Facing pressure from an impending fiduciary rule change, older registered investment advisors (RIA) considering a market exit better get a legitimate succession plan in place.
As it stands, overall poor succession planning means advisors often undervalue businesses that they’ve spent their whole lives building, said one expert who follows the RIA market.
Now is the time to change that, said Chip Roame, managing partner with Tiburon Advisors in Tiburon Calif., as mergers and acquisitions among RIAs are expected to speed up in the next five years.
Is the advisory properly valued, and on what terms? Have the parties to the transaction established accurate multiples? Where do the earn outs fit? Are the partners better off taking cash or settling for stock?
When it comes to these questions, RIAs are “way behind the game here,” compared with CPA firms and insurance agencies that close hundreds of deals every year, Roame said.
“True succession plans are maybe held by 10, 20, 30 percent of advisors, so that’s a crisis,” Roame said in a Web-based research briefing to clients last week.
“When you think about advisors and the whole fiduciary standard argument that's going on, clearly having a succession plan has to be a fiduciary responsibility of advisors,” he added. “So this number (30 percent) has to go up if advisors are doing their job.”
Succession planning isn’t exactly new. It’s been on the radar screens of advisors for more than 15 years, if not longer.
But the Department of Labor’s fiduciary rule and the retirement of many baby boomer advisors, as well as some clients, means advisors are caught in a maelstrom of contradictory forces.
On the one hand, RIAs are underprepared to sell or pass on their companies to a potential buyer, but demographic forces and tougher regulatory requirements mean more advisors are finding themselves under pressure to leave the business.
“If the fiduciary standard is approved, I have to believe that succession plans get mandated at some point by the trade groups, so I think succession planning will get a lot more attention,” Roame said in a webinar titled “Financial Advisor Succession Planning & Acquisitions: Succession Planning and the Growing Acquisition Market.”
The fiduciary standard is “going to shine a light on this, so I think you'll see a lot more financial advisor transactions going forward,” he said.
Custodians and independent broker-dealers (IBDs) will also treat these opposing trends playing out in the RIA market as either an opportunity or a crisis.
Schwab, Fidelity and TD Ameritrade, or platforms like LPL and Cetera, look at the landscape and say to themselves, “My advisors are getting older, they are going to do something with their business, I want to help facilitate that to another advisor under my umbrella so I retain the assets,” Roame said.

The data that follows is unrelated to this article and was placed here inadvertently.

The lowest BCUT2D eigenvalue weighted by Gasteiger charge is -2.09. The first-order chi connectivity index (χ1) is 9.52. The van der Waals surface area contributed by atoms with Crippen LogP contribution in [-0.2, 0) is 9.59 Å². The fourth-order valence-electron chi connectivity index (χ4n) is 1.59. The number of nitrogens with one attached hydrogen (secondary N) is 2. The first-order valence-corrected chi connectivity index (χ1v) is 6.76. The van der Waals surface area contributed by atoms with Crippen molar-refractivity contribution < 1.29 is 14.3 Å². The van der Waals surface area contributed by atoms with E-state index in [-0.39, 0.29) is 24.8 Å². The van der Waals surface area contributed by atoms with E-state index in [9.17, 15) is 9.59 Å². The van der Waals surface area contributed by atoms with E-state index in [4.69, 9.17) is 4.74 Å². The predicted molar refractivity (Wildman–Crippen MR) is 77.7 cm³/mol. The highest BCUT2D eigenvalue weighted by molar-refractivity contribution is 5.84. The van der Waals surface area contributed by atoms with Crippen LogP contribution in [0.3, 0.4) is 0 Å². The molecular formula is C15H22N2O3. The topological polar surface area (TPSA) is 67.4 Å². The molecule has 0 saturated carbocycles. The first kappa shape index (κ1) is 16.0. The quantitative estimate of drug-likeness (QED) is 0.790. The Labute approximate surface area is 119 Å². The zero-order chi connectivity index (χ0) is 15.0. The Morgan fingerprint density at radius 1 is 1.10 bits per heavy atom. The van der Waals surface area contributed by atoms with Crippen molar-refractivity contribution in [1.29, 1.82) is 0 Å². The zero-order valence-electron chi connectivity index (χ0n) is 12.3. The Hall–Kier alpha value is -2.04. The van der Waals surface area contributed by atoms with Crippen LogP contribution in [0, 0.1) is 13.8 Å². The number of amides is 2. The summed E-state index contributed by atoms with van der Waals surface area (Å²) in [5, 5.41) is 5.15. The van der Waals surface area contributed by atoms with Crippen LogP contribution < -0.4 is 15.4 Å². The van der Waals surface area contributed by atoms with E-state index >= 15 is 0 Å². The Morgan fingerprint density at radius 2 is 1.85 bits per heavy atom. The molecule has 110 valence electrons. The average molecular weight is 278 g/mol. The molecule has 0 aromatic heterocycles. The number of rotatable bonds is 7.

Inattentive custodians and IBDs risk seeing their advisors and the assets those advisors manage “picked off,” as assets flee to competitors.
The largest acquirers are other fee-based financial advisors or aggregators like HighTower and United Capital Financial Partners. Retail banks, which used to have a voracious appetite for advisories, appear to have backed off, Roame said.
Tiburon’s research found that only 33 percent of financial advisors have succession plans and 67 percent do not.
There were a reported 54 fee-based financial advisor mergers and acquisitions in 2014, a drop from a peak of 70 transactions in 2010, according to Tiburon’s research.
Actual numbers, however, are likely to be far higher as mergers take place among partners and from partners to employees, Roame said.
Assets under management (AUM) acquired in the process of merging and acquiring fee-based financial advisors came to $47.4 billion in 2015, an increase from the $43.7 billion reported in 2013.
That brings the cumulative AUM acquired in mergers and acquisitions of fee-based advisors to $511.3 billion in 2014 — or about 20 percent of the entire AUM of the RIA market.
In other words, about 20 percent of all assets in the RIA market have turned over — with some turning over more than once, and that is an important trend worth watching, Roame said.
In 2006, only $32.8 billion in cumulative AUM were acquired by fee-based financial advisors in mergers and acquisitions.
While AUM volumes that trade hands are often dependent on the size of individual advisory shops, there’s no question that the number of financial advisor-related mergers of all kinds are on the rise.
There were an estimated 195 (fee and commission-based) financial advisor-related mergers in 2015, an increase from 186 transactions in 2014.
This year, the number of financial advisor-related deals is expected to rise to 250 transactions and by 2019, the number of deals is forecast to reach as many as 500 transactions.
“We can go back and find media quotes from theoretical experts in these industries that 20 years ago said the mergers and acquisitions market was going to boom for financial advisors — 20 years ago,” Roame said.
“I would tell you, I now believe that. I didn't believe it back then,” he added.
InsuranceNewsNet Senior Writer Cyril Tuohy has covered the financial services industry for more than 15 years. Cyril may be reached at email@example.com.
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